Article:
TAIPEI/TOKYO (Reuters) - Apple Inc will be unable to widely roll out a new version of the iPad Mini with a high-resolution "retina" display this month, people who work in the company's supply chain said, leaving the gadget without the sharper screen found on rival tablets from Google Inc and Amazon.com Inc.
Apple's supply chain is only now gearing up to make retina displays for the iPad Mini, which means the gadgets could be available in only limited quantities this year, if at all, and the company may miss the chance to cash in on the year-end holiday shopping season, the sources said.
Cupertino, California-based Apple has come under pressure to preserve market share and bolster sales against rivals that are rapidly raising specifications and lowering prices.
It remains unclear exactly what new features and modifications could find their way into the next iPad Mini, which the sources said was due to be unveiled this month.
But higher-resolution screens and cameras, as well as thinner and lighter dimensions, are among the improvements users have come to expect with updated smartphones and tablets.
"If they don't put in retina ... there will be howls," said Frank Gillett, an analyst with Forrester.
Apple declined to comment about any product launches and the sources at companies in Apple's supply chain declined to be identified due to the confidentiality of the matter.
Apple defines retina display as resolution that is detailed enough that the human eye can't detect pixelation.
The feature is available on some full-sized iPads, and similar resolutions are available on iPad Mini competitors such as Google's Nexus 7, as well as Amazon's seven-inch Kindle Fire HDX due to go on sale this month.
The reason behind the delays in manufacturing the retina display screens for the iPad Mini were unclear. One source at a supplier said there were delays in Apple's certification of panel producers, which were given strict power-saving requirements.
LG Display Co Ltd, Samsung Electronics Co Ltd's display unit and Sharp Corp all vied to manufacture the panels, supply chain sources said.
The three display makers declined to comment.
Given the time required to ramp up screen production, a retina display-equipped iPad Mini would not be available in large volumes until early next year, the sources said.
The sources expected Apple to either wait until early next year for a full-fledged launch of a retina display iPad Mini, or to make a retina version only available in limited quantities before the end of the year.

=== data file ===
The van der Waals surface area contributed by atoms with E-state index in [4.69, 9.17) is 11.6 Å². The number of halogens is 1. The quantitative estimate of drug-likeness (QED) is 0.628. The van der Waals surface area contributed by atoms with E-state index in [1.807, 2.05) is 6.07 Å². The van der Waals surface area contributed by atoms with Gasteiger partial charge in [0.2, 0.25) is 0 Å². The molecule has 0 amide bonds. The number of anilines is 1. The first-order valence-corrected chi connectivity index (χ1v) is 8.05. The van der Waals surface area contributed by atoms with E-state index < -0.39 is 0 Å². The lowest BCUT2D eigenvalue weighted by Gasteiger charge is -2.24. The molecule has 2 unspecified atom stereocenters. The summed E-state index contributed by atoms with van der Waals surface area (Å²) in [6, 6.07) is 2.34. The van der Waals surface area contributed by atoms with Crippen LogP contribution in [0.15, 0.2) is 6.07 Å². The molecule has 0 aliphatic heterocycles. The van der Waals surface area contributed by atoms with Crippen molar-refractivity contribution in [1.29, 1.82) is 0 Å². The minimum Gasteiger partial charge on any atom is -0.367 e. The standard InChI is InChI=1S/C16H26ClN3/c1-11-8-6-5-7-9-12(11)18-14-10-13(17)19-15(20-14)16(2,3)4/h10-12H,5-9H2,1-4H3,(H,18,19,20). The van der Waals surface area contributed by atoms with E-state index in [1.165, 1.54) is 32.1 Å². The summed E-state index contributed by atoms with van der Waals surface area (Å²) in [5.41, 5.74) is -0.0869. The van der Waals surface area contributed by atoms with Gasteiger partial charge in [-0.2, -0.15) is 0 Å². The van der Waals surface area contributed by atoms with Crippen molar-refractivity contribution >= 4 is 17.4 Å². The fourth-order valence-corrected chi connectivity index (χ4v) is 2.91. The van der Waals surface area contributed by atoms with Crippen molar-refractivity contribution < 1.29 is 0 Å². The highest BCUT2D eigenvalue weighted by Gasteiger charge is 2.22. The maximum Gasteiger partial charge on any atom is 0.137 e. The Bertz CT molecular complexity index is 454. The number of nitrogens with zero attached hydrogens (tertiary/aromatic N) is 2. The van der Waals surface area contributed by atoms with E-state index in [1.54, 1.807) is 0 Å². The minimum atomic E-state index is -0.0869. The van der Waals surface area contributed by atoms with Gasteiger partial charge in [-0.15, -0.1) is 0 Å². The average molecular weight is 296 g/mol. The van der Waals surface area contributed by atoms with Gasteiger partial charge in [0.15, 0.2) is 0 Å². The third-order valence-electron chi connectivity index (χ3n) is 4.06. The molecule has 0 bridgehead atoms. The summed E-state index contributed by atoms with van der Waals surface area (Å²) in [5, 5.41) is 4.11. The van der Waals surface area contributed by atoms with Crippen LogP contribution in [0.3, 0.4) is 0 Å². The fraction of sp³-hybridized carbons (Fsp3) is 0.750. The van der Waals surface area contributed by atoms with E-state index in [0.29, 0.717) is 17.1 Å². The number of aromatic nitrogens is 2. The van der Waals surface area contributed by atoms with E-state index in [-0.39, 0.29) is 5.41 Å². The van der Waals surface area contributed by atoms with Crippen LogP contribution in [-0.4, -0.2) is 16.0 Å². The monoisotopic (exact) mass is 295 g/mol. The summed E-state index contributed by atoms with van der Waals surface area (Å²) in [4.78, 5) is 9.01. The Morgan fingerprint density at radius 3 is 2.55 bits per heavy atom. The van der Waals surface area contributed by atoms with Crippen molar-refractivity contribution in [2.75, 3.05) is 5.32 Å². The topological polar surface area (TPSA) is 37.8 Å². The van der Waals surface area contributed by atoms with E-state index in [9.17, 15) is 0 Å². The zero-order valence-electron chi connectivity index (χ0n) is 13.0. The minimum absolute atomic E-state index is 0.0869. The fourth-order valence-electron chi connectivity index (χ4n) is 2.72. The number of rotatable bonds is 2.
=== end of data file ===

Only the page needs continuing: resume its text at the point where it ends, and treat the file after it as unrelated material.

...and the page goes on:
Apple has also told suppliers to reduce costs, two of the sources said, with one person saying the U.S. firm is looking at rolling out an iPad Mini with a smaller 8 gigabytes of memory.
Less memory may allow Apple to lower the price of the Mini to boost sales in emerging markets like China where cheaper tablets, many of them running Google's Android operating system, are gaining market share.
"Right now the iPad Mini is more expensive than everyone else in the 7- to 8-inch tablet segment," said Arthur Liao, an analyst for Fubon Securities in Taipei. "If it could reduce its price by even just $50, it would appeal to more consumers."
The iPad's total market share almost halved to 32.5 percent in the second quarter from a year ago, while Android devices, including Samsung's Galaxy series, gained nearly a quarter to 62.6 percent, a survey by tech research company IDC showed.
Amazon's new 7-inch Kindle Fire is priced from $229 for 16GB wifi-only models, while Google's second-generation Nexus 7 offers a similar screen size and storage capacity at the same price. By comparison, the cheapest model in Apple's current 7.9-inch iPad Mini lineup with 16GB storage size starts at $329.
Anyone expecting Apple to dramatically cut prices is likely to be disappointed, analysts said, pointing to the higher-than-expected price tag for the iPhone 5C unveiled this month.
"Don't expect the prices to be significantly lower," said one of the sources. "Even though Apple aims to cut down on component costs, it still ends up around the same as the current Mini because the new Mini will have upgraded specifications."
Additional reporting by Poornima Gupta in San Francisco, Miyoung Kim in Seoul and Mari Saito in Tokyo; Editing by Edmund Klamann and Miral Fahmy